of The Clarion
A planning appeal decision in February continues to spark debate in the community.
Developer Sheldon Goodheart of Goodheart Electric Ltd. filed an appeal to the planning appeals committee for the Saskatchewan Municipal Board (SMB). The developer argued that the Town of Kindersley was not justified in seeking about $84,000 in servicing fees as part of his servicing agreement with the town.
Goodheart filed for a subdivision in 2014 and the appeal decision came in February 2017, so the matter had been ongoing for three years. A servicing fee must be applied at the time of subdivision but the developer argued that the fees didn’t apply in his situation.
The appeals committee sided with the developer and the town was ordered to strip the fees out of its servicing agreement with Goodheart. The developer and town were in agreement on all other aspects.
This is the third article in a three-part series regarding municipal and provincial policies and legislation for development levies and servicing fees. The initial article on May 3, which appeared in the print edition of the Clarion, highlighted a successful planning appeal by a local developer.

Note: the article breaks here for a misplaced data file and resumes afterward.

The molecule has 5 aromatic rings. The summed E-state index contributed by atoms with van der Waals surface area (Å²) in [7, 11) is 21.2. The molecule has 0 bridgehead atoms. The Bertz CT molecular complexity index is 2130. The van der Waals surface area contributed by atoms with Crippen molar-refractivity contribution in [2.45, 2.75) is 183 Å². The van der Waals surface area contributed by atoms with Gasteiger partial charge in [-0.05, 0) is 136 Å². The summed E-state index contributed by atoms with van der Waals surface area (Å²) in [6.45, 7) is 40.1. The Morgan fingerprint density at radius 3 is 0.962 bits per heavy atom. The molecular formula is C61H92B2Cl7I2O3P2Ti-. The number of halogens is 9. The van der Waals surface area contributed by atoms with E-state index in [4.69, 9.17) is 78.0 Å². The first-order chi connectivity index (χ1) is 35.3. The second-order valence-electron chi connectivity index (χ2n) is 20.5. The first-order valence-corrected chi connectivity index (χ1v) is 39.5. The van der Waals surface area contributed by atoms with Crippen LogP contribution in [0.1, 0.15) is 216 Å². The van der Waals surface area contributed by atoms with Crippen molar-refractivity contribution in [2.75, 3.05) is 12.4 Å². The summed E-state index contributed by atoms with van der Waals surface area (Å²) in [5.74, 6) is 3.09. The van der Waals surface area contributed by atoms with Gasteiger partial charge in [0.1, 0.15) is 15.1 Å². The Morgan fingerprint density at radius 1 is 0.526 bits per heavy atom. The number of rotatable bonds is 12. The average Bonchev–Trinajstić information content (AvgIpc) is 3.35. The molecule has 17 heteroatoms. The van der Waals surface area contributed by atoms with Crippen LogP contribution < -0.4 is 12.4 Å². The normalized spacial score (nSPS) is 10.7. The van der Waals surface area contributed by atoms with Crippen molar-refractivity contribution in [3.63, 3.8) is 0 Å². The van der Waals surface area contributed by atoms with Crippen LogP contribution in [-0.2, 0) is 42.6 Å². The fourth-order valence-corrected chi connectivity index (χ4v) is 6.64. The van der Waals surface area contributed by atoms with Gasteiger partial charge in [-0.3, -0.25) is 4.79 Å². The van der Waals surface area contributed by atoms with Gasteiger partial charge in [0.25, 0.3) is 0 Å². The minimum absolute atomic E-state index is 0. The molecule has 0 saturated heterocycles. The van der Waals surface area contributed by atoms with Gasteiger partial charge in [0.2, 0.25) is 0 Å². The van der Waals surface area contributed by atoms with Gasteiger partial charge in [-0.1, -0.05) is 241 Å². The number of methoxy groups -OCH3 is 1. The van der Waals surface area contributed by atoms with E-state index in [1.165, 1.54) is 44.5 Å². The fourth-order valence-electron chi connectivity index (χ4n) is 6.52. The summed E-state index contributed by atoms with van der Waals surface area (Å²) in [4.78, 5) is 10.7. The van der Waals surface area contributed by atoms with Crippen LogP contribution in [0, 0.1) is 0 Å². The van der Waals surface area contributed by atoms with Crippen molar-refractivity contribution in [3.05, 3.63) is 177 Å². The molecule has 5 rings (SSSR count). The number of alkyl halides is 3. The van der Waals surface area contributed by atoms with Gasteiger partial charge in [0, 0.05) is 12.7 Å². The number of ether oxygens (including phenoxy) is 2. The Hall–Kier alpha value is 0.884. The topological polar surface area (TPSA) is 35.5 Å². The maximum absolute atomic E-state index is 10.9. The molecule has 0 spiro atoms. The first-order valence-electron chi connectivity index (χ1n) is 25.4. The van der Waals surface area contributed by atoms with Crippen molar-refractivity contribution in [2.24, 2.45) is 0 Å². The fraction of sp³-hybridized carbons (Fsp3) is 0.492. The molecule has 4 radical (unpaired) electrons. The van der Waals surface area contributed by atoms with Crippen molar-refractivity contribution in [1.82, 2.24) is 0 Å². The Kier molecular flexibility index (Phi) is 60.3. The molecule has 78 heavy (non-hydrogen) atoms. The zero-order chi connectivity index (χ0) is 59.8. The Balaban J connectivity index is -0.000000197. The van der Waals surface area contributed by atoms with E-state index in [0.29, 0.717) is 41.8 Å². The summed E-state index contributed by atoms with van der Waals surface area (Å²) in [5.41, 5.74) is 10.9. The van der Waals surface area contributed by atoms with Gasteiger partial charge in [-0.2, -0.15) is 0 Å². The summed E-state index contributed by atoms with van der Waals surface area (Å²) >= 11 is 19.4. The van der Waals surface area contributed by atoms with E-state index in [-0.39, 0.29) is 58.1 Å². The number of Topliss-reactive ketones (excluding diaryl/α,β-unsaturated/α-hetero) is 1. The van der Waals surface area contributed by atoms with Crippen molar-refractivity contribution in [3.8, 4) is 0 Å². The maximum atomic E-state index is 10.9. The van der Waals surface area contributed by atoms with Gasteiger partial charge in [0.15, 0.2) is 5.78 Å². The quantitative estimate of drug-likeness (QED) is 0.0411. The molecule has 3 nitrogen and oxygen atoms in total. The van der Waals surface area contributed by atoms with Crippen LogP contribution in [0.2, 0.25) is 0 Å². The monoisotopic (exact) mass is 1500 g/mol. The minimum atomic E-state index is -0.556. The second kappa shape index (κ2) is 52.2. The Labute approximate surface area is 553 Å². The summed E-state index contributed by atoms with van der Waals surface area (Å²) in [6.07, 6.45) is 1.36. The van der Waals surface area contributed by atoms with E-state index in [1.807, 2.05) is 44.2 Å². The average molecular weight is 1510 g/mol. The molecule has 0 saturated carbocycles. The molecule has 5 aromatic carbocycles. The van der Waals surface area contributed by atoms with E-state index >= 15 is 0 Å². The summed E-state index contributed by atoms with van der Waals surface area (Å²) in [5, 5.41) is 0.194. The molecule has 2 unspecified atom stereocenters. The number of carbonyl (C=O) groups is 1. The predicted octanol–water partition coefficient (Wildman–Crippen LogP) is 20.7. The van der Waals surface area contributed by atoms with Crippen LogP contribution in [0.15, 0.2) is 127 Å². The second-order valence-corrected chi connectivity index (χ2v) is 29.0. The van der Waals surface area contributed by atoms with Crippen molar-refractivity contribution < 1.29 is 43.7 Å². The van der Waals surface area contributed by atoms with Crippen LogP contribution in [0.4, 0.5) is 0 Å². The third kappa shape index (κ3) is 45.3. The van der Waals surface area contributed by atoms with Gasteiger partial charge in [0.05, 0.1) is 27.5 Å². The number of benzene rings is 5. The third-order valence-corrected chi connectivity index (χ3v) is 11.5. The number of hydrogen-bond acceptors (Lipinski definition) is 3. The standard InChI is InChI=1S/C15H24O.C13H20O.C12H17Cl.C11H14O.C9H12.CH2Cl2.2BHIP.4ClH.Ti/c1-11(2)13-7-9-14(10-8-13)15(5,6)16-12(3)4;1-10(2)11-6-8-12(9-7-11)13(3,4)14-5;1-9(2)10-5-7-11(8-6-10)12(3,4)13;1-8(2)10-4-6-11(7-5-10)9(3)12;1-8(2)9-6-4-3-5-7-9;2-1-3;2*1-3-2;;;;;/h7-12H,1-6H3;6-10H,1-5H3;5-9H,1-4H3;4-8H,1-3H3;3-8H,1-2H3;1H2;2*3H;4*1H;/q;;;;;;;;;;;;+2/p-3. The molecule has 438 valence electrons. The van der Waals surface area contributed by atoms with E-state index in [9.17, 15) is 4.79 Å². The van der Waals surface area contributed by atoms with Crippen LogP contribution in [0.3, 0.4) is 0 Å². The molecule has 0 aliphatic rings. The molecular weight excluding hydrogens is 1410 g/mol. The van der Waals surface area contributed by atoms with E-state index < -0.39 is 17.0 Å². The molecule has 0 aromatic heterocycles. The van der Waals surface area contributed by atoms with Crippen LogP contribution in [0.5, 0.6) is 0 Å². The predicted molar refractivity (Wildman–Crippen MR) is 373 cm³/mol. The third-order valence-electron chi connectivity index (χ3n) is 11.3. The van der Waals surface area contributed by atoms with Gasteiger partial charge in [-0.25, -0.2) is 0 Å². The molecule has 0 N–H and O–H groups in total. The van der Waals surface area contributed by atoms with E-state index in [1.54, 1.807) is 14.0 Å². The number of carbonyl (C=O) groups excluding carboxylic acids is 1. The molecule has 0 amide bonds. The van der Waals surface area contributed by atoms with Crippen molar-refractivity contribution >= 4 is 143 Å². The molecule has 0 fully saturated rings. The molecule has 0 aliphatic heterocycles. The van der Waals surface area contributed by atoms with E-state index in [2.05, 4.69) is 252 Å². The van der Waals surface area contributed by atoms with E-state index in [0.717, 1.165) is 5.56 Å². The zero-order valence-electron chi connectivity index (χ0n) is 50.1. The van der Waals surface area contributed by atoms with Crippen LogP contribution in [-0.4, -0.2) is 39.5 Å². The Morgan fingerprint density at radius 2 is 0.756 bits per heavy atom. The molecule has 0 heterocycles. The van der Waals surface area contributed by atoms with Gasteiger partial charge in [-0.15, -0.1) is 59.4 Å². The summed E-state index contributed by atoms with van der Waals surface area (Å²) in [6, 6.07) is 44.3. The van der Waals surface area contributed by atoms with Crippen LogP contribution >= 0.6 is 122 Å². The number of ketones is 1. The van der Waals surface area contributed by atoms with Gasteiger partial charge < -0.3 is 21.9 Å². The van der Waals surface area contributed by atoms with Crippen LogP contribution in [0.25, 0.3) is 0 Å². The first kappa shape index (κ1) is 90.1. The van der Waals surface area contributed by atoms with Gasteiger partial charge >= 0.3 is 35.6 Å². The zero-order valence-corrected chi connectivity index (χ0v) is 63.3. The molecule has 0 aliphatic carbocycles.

A second article on July 5, which also appeared in the print edition of the Clarion, explored the Town of Kindersley’s bylaw and policies in place for development levies and subdivision servicing fees.
Municipalities can collect development levies at the time of a new development and servicing fees at the time of a new subdivision to recover a range of costs the municipality has to incur with respect to the new development or subdivision. A municipality must have a development levy bylaw and policies in place to collect development levies, but a servicing fee is permitted under provincial legislation.For more on this story, please see the Sept. 20 print edition of The Clarion.
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